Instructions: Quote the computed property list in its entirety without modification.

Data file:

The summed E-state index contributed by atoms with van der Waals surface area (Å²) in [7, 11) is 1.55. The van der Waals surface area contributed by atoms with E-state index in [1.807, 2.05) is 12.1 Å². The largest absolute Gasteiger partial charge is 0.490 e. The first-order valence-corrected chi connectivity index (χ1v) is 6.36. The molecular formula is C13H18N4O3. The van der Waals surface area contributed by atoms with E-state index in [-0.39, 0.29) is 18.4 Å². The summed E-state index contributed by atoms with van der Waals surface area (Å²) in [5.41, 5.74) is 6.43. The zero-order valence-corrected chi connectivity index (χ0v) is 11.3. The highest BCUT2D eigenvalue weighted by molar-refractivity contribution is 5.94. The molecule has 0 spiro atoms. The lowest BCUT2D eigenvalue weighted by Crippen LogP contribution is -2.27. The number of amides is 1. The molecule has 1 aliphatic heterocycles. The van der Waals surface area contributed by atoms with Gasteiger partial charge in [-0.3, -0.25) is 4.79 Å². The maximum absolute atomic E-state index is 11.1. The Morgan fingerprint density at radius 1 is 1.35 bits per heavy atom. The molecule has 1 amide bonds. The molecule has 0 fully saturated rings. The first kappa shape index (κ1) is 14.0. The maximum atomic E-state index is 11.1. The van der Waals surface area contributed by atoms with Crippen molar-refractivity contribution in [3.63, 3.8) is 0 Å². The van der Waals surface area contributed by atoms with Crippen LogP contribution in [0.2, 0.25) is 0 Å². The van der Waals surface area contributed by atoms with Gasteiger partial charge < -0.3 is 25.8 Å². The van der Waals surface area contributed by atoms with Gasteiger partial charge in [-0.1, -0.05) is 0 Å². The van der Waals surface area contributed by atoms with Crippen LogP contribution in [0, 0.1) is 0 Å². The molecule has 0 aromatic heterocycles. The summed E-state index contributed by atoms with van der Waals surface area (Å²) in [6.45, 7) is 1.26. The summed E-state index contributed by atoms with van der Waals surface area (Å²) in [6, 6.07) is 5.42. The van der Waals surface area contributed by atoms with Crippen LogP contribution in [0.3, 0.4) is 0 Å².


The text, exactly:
The summed E-state index contributed by atoms with van der Waals surface area (Å²) in [7, 11) is 1.55. The van der Waals surface area contributed by atoms with E-state index in [1.807, 2.05) is 12.1 Å². The largest absolute Gasteiger partial charge is 0.490 e. The first-order valence-corrected chi connectivity index (χ1v) is 6.36. The molecular formula is C13H18N4O3. The van der Waals surface area contributed by atoms with E-state index in [-0.39, 0.29) is 18.4 Å². The summed E-state index contributed by atoms with van der Waals surface area (Å²) in [5.41, 5.74) is 6.43. The zero-order valence-corrected chi connectivity index (χ0v) is 11.3. The highest BCUT2D eigenvalue weighted by molar-refractivity contribution is 5.94. The molecule has 0 spiro atoms. The lowest BCUT2D eigenvalue weighted by Crippen LogP contribution is -2.27. The number of amides is 1. The molecule has 1 aliphatic heterocycles. The van der Waals surface area contributed by atoms with Gasteiger partial charge in [-0.3, -0.25) is 4.79 Å². The maximum absolute atomic E-state index is 11.1. The Morgan fingerprint density at radius 1 is 1.35 bits per heavy atom. The molecule has 1 amide bonds. The molecule has 0 fully saturated rings. The first kappa shape index (κ1) is 14.0. The maximum atomic E-state index is 11.1. The van der Waals surface area contributed by atoms with Crippen molar-refractivity contribution in [3.63, 3.8) is 0 Å². The van der Waals surface area contributed by atoms with Crippen LogP contribution in [0.2, 0.25) is 0 Å². The van der Waals surface area contributed by atoms with Gasteiger partial charge < -0.3 is 25.8 Å². The van der Waals surface area contributed by atoms with Gasteiger partial charge in [-0.1, -0.05) is 0 Å². The van der Waals surface area contributed by atoms with Crippen LogP contribution in [0, 0.1) is 0 Å². The molecule has 0 aromatic heterocycles. The summed E-state index contributed by atoms with van der Waals surface area (Å²) in [6.45, 7) is 1.26. The summed E-state index contributed by atoms with van der Waals surface area (Å²) in [6, 6.07) is 5.42. The van der Waals surface area contributed by atoms with Crippen LogP contribution in [0.3, 0.4) is 0 Å².